Learning how to talk to people sounds a bit like a joke, because we already talk to people every day. We’re experts at opening our mouths, making sounds, nodding our heads and smiling politely… but that’s not what you came here to learn.
You instinctively know that there’s more to conversation than meaningless chit-chat. You’ve seen other people talk on a deeper level, and you’ve seen those same people make friends easily, build social circles and get ahead in their careers because they know how to connect with people in a meaningful way.
That’s why you’re reading an article titled “How To Talk To People,” right?
Why Your Conversations Are Boring
Let me ask you… what would happen if you were talking to someone you’d just met and they told you they were a tax accountant, for example?
You’d probably say “oh cool,” follow it with some small talk and then get yourself stuck on a topic you don’t really want to talk about, right? Like this…
Them: “Oh just a lot of looking over receipts and making spreadsheets.”
You: “So you must be pretty good with Excel.”
Them: “Uhh, yeah, I guess I’m pretty good at it. I did a course on it last week actually.”
You: “Nice. I can use it a bit but I don’t really use it that often…”
It’s because you’re only pretending to be interested. Internally you’re thinking “how do I change the topic???” but externally you’re digging for details that you don’t even want.
(I’m not saying that Excel isn’t interesting, by the way… just that this particular person isn’t interested in it.)
You’ll never truly connect with anyone by pretending, because people can tell when you’re only faking interest, or just being polite. They don’t want to be in that conversation either, because it feels forced and empty for BOTH of you.
(Check out my article on building stronger friendships where I expand on this idea.)
So what do you do? How do you learn how to talk to people in a meaningful way?
Step One: Stop Pretending To Be Interested
The next time you’re talking to someone and you run out of small talk, stop digging into details that you don’t care about. Stop asking questions that you don’t actually WANT answers to. Stop talking shit for the sole purpose of keeping the conversation going.
The goal of a conversation is not simply to fill silence, it’s to connect with the other person. So if all you’re trying to do is fill silence, without truly being interested in what you’re talking about, you’re going to make it awkward.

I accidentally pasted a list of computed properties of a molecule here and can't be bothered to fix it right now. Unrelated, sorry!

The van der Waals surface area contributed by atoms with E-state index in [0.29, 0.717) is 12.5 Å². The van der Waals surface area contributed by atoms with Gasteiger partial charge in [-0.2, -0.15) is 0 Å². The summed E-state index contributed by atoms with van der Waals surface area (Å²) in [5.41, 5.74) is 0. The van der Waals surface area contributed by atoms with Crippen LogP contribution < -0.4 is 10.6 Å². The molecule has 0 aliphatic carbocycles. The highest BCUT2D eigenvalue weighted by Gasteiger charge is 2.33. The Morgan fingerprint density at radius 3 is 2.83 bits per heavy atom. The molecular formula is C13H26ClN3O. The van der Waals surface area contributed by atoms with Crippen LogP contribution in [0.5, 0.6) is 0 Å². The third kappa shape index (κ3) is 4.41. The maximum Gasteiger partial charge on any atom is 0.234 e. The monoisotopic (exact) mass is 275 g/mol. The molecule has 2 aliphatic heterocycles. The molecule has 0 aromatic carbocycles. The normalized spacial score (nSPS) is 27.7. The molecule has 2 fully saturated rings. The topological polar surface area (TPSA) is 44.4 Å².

If your own words bore you, they sure as hell won’t excite the other person… so don’t say them. Give your brain a chance to find something that you’re actually interested in talking about.
Step Two: When Small Talk Runs Out, FIND Something You’re Genuinely Curious About
You’ll reach a point in the conversation where you naturally run out of obvious small talk things to say. Instead of faking interest and continuing to interrogate the other person, pause to find some aspect of the current topic that you’re actually curious about.
You can easily feed off of genuine curiosity to keep a conversation going. That’s how to talk to people on a deeper, more meaningful level.
Ask yourself: What am I genuinely excited or interested to learn here? To explore? To share?
If you don’t actually FEEL the curiosity, you haven’t found the right topic yet.
So what might spark your curiosity with the tax accountant? How about this… (if you’re interested in psychology and what motivates people to do what they do)
Them: “I have no idea; I don’t always love my job — but I guess the one thing I do like is that you always know when you’ve done your work right, because the numbers match up, and they never lie.”
Now we’re getting into meaningful territory, because you’re not just pretending to be interested anymore. You’ll feel much more confident and comfortable taking the conversation in this direction, and the other person will open up to your genuine curiosity.
How To Talk To People At Work (Conversation Example #1)
Your co-worker tells you it takes her an hour on the train to get to work every morning. After you say the obvious stuff, like “Damn, it only takes me 20 minutes by car,” or “Where are you coming from?”, you run out of things to say.
So what hidden aspect of her story sparks your curiosity?
For me (interested in productivity & learning) it’s this …
How To Talk To Someone On A Date (Conversation Example #2)
A girl on a first date tells you she has a dog named Barney. You say the stuff that comes easy, like “Aww, what kind of dog?” or “Do you teach him tricks?” — but you don’t have a dog so you don’t know to go deeper on that topic.
What are you genuinely excited or interested to explore here? To share?
For me it’s this (something I’ve wondered about) …
How To Talk To People At The Gym (Conversation Example #3)
A stranger at the gym tells you he wakes up 6am every day to go for a run. You’ve never really enjoyed running. You start with the obvious small talk: “How long do you run for?” or “Where do you run?” and then you get stuck.
What are you curious to learn here?
For me it’s this (true story) …
You don’t have to always dig for the meaningful stuff like this in every sentence of every conversation. But, if you want to learn how to talk to people in a meaningful way… whenever you feel like you’re running out of small talk, don’t fake interest — find it.